On March 10, 1959, tens of thousands of Tibetans took to the streets of Lhasa, Tibet’s capital, rising up against China’s illegal invasion and occupation of their homeland. They surrounded the Potala Palace, the home of the Dalai Lama, to protect his life and the future of the Tibetan nation. Tens of thousands were killed when Chinese soldiers opened fire but the Tibetans refused to surrender, and many risked their lives to ensure the success of the Dalai Lama’s escape into exile, where he has been a tireless advocate for his people.
March 10th has touched the lives of Tibetans past and present, now scattered across this world, from our great-grandparents seeking refuge from across Tibet in the streets of Lhasa, to our grandparents making the dangerous escape across the Himalayas with our infant parents, to a new generation being born and raised in exile. There is no other point in Tibet’s history that an event continues to touch our lives so intimately and one that continues to inspires generations of the courage, resilience and the hope of the Tibetan people and one that continues to fuel the Tibetan freedom movement.
Sixty years later, Tibetans are still filled with the same devotion and passion to safeguard their leader and homeland from China’s rule. Tibetans are still demanding independence and the freedom simply to be Tibetan – to speak their language, to practice their Buddhist religion, and to live freely in their own country.
Tibetans inside Tibet are unequivocally demonstrating that they will not be controlled by Beijing, nor can they tolerate the extreme repression they have been forced to endure for the past six decades.
At least 155 Tibetans inside Tibet have now self-immolated for freedom since 2009. 10 self-immolations by Tibetans have occurred in exile. Ever since March 10, 1959, Tibetans have risen up – from the protests of the 80s to the 2008 widespread uprising to the recent self-immolations – and are risking everything with the belief that their sacrifices would change the course of history for the future generation.
Today, an entirely new generation of Tibetans in Tibet and in exile are at the forefront of the Tibetan freedom movement, leading with passionate, smart and creative non-violent ways to finish what began over half a century ago.
On this annual day of resistance and hope for the Tibetan people, we pay tribute to the extraordinary courage of Tibetans resisting in Tibet, and all Tibetans, past and present who have courageously resisted China’s violent colonial rule. We urge citizens around the world to join us in calling for an end to China’s occupation of Tibet.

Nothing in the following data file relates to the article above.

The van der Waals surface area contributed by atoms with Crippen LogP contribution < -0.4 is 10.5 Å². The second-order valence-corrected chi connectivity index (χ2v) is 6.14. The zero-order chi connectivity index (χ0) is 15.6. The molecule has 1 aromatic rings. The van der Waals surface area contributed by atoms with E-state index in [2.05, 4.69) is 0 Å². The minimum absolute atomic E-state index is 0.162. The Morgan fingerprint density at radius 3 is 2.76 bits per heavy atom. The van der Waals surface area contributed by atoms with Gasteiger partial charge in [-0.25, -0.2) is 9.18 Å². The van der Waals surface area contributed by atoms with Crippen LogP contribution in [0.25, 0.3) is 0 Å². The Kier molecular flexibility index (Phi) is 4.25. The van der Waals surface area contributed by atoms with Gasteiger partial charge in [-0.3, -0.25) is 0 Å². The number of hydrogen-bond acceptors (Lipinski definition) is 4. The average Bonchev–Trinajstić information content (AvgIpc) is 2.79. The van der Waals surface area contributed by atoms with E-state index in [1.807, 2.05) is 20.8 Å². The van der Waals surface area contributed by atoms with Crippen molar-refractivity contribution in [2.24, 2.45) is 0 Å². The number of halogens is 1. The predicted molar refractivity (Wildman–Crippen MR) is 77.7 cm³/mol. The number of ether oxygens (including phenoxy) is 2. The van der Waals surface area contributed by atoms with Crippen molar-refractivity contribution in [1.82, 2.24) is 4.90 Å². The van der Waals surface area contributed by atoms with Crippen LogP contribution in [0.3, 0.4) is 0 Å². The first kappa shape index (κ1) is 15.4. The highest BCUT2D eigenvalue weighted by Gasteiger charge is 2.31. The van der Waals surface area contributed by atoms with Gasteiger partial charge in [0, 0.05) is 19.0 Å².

This March 10th, on the 60th anniversary of the Tibetan National Uprising Day, all of us at SFT pledge to redouble our efforts to support the resistance in Tibet and renew our commitment to fight in solidarity with the Tibetan people in their struggle for freedom and independence.
From every corner of the world, Tibetans and their supporters will rise up for Tibet and:
- Stand in solidarity with the Tibetan people to show them that they are not alone and that the world is responding to their calls for freedom;
- Call our governments to action to challenge China’s repression in Tibet and to unite in action to help resolve the Tibet crisis;
- Hold Xi Jinping and the Chinese government accountable for its extreme and violent policies against the Tibetan people; and
- Commemorate Tibetans’ courageous resistance and demand freedom and justice for the Tibetan people.
March 10th is a day that serves as a reminder to all – especially to the Chinese government – that the spirit of the Tibetans who rose up 60 years ago grows stronger every day, that a new generation of Tibetans is determined to complete the struggle that began over half a century ago and that a growing global community stands in solidarity with them in their fight for freedom.
From all of us at SFT to the new generation of Tibetans in Tibet and in exile who are taking leadership of the Tibetan freedom movement, we are with you today, tomorrow and until Tibet is free and independent.